Psychologists tell us this makes it more likely that they will act congruently, that is, do whatever else they are asked to do to actually hire you.

Asking them to fill out and sign some paperwork is a form of a “trial close”. It’s like asking during the consultation, “Where would you like us to send copies of your final documents?” If they tell you the address they want to use, they are one step closer to becoming your client.

If you mail prospective clients forms to fill out before their first appointment (or put them on your website), you’re using the same strategy.

Ask prospective clients to do things that are consistent with them hiring you and you’ll get more people hiring you.

Use your website to pre-sell prospective clients. Here’s how

 

Share

Four keys to selling more legal services

Share

Yep, I used the “S” word–selling. Because lawyers sell legal services and if you want to sell more of yours, the first thing you need to do is get comfortable with the idea that you are in sales.

Because you are.

You find or attract prospective clients. You qualify them as to interest and ability to pay. You show them what you can do for them and why they should choose you. You handle their questions and objections. And you close them. And if you didn’t do these things, you wouldn’t have any clients.

So, once you catch your breath about this whole sales thing, do yourself a favor and learn to get good at it. You can start with these four keys to selling more of your services.

(1) Sell yourself before you sell your services

Since you sell professional services, you are your product. Clients buy “you” before they buy your services. That means getting good at building rapport with prospective clients and helping them get to “know, like, and trust you”.

One way to do that is to listen more than you talk. Ask questions to get them talking about themselves and their problems and desires. That information not only helps you to diagnose their problems and prescribe solutions, it helps the client see that you understand them and care about helping them.

(2) Sell solutions

Once you have diagnosed the client’s situation, show them a positive outcome or result. Don’t focus on your technical skills and resources, focus on showing them the “better future” they will have when you use those skills and resources.

In other words, sell the benefits they get when they hire you.

(3) Appeal to emotions

Sometimes, prospective clients are on the fence about taking care of their problem. They don’t realize how bad things are or how bad they can get. You’ll sign up more clients who are emotionally involved in their problem and your solution.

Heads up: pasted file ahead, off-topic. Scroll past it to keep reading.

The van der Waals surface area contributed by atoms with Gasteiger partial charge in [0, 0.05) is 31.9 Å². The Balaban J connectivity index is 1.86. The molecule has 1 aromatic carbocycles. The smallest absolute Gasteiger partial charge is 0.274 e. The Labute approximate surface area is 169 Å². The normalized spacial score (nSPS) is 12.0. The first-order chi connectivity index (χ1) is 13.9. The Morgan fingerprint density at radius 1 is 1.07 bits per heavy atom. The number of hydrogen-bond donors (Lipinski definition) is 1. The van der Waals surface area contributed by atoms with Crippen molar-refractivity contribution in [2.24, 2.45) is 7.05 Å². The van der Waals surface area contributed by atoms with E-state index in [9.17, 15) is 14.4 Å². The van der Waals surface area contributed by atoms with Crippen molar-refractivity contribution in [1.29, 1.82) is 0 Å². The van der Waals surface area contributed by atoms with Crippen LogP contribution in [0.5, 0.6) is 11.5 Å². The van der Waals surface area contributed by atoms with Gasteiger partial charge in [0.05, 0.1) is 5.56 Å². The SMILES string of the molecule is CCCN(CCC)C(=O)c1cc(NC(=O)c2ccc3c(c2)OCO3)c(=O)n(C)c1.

If they are angry or fearful about their problem, if they are hopeful and excited about eliminating the problem or achieving their objective, they will be one step closer to hiring you.

Make sure your marketing materials speak to their fears and desires. In consultation, ask how their issue is affecting their business or their personal life, or how it might do that if the problem continues.

(4) Prove it

Don’t just tell them what you can do for them, prove it. Share success stories of other clients you have helped. Use testimonials from satisfied clients and endorsements from lawyers and other prominent people that speak to your abilities, your accomplishments, and your character.

Prove your bona fides by highlighting your awards, speaking engagements, books you have written, classes you have taught, and other third-party indicia of a lawyer who is good at what they do.

Don’t just show prospective clients why they need a lawyer, show them why that lawyer should be you.

Selling legal services is easier when you know the formula

Share

What to do when a client says they can’t afford your fee

Share

What do you do when a prospective client tells you they can’t afford you? You have three options:

(1) Help them to see the light

Many clients who say they can’t afford you have the money, they just don’t want to spend it. Others can borrow the money, liquidate a retirement account, sell something, or otherwise find the money to pay you and they will do that, but only if they want to.

Point out the greater expense and/or dire consequences that may arise if they don’t hire you, or the immense benefits they will get if they do. Help them to see that hiring you isn’t an expense, it is an investment in their better future.

You can also show them that while you may be more expensive than other lawyers, you’re worth it. You have more experience, offer something others don’t offer, and provide more value and better “customer service” than other lawyers.

Most of this can be done before you speak to them, that is, via articles and posts on your website and in your marketing documents.

(2) Offer to “work with them”

That is, suggest that they hire you for part of the work today and the rest at a later date. You can make things more attractive for them by allowing them to “lock in” the fee they would have paid had they hired you for everything at once. You can also allow them to use a credit card or other financing options.

(3) Let them go